WineInk: Oregon winery Ponzi launches ‘Together’ to make a statement
UNDER THE INFLUENCE
“Together” 2017 Ponzi Pinot Noir ($27 per half bottle or $80 for 3)
The wines that go into the half bottles (375ml) of the Together collection are harvested and made from the same certified sustainable vineyards that Ponzi uses in their other pinot production. Ponzi pinot noir wines, especially those sourced from their vineyards in the newly named Laurelwood District AVA are known for their notes of blue and black fruit, spice, and rustic tannins. While you can support the cause by ordering these “Together” wines, you also will be getting great wines from one of Oregon’s most prestigious producers.
For over two months, protesters have gathered in the streets in front of the Mark O. Hatfield Federal Courthouse in Portland, Oregon, to mark the death of George Floyd at the hands of a Minneapolis police officer. The protesters have included a “Wall of Mothers” who have dramatically linked arms in a powerful display of women’s solidarity in the fight against injustice.
Less than 20 miles, but literally a world away, in the Chehalem Hills, Anna Maria and Luisa Ponzi, the two sisters who today own Ponzi Vineyards, felt compelled to also make a statement and contribute to the conversation that is taking place, not just in Portland but across America.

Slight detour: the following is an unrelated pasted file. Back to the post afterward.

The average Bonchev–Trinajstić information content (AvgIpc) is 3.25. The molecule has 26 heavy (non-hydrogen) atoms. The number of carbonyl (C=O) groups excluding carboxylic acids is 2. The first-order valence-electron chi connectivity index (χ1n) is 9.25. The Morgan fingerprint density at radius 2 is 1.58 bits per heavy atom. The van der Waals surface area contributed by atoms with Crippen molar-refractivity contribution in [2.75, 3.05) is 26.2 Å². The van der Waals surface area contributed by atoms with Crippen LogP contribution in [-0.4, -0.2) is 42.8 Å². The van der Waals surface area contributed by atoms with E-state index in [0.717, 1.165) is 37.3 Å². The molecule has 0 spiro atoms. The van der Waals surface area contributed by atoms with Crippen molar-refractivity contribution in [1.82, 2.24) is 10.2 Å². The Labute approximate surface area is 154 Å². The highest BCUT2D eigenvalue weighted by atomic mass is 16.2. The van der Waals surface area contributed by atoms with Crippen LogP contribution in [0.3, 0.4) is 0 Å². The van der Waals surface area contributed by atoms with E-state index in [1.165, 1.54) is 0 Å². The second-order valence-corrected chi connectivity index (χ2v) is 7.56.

“We believe in the power of women, so we turned to what we know, winemaking, and tried to make our own small contribution to the discussion,” Anna Maria said. “We had to do something.”
After a late-night phone call between them on the first of June, the pair created an exclusive, limited-release wine to celebrate and support women of all races and backgrounds in an effort to inspire unity and affect positive change. At the end of July, just eight weeks after the original conversation, the winery released “Together,” wines with a series of labels depicting women of all races and colors interacting.
Artist Sheree Brand, of Washington, D.C., was commissioned to produce the dynamic triptych fronting the 375ml bottles of pinot noir that can be purchased exclusively from the Ponzi website (ponzivineyards.com/Shop/Together). All of the profits from sales will be donated to nonprofit organizations dedicated to the advocacy of anti-discriminatory legislation and to the protection of all human rights, in particular to those of minority women.
“Our own story of working in a male-dominated industry has made us aware of issues and challenges, and we also have both been informed and inspired to be a part of the change by our kids,” Anna Maria explained about the genesis of the unique and timely project. “The younger generation has been enormous advocates for the movement and they have helped enlighten us about systemic problems.”
The beneficiary of the proceeds will change monthly but the first recipient is Sisterlove.org, an Atlanta-based organization that focuses on sexual and reproductive justice in public health and prevention policies and programs for women of color. “It is our hope that this will be an ongoing project that will benefit many organizations going forward,” Anna Maria explained.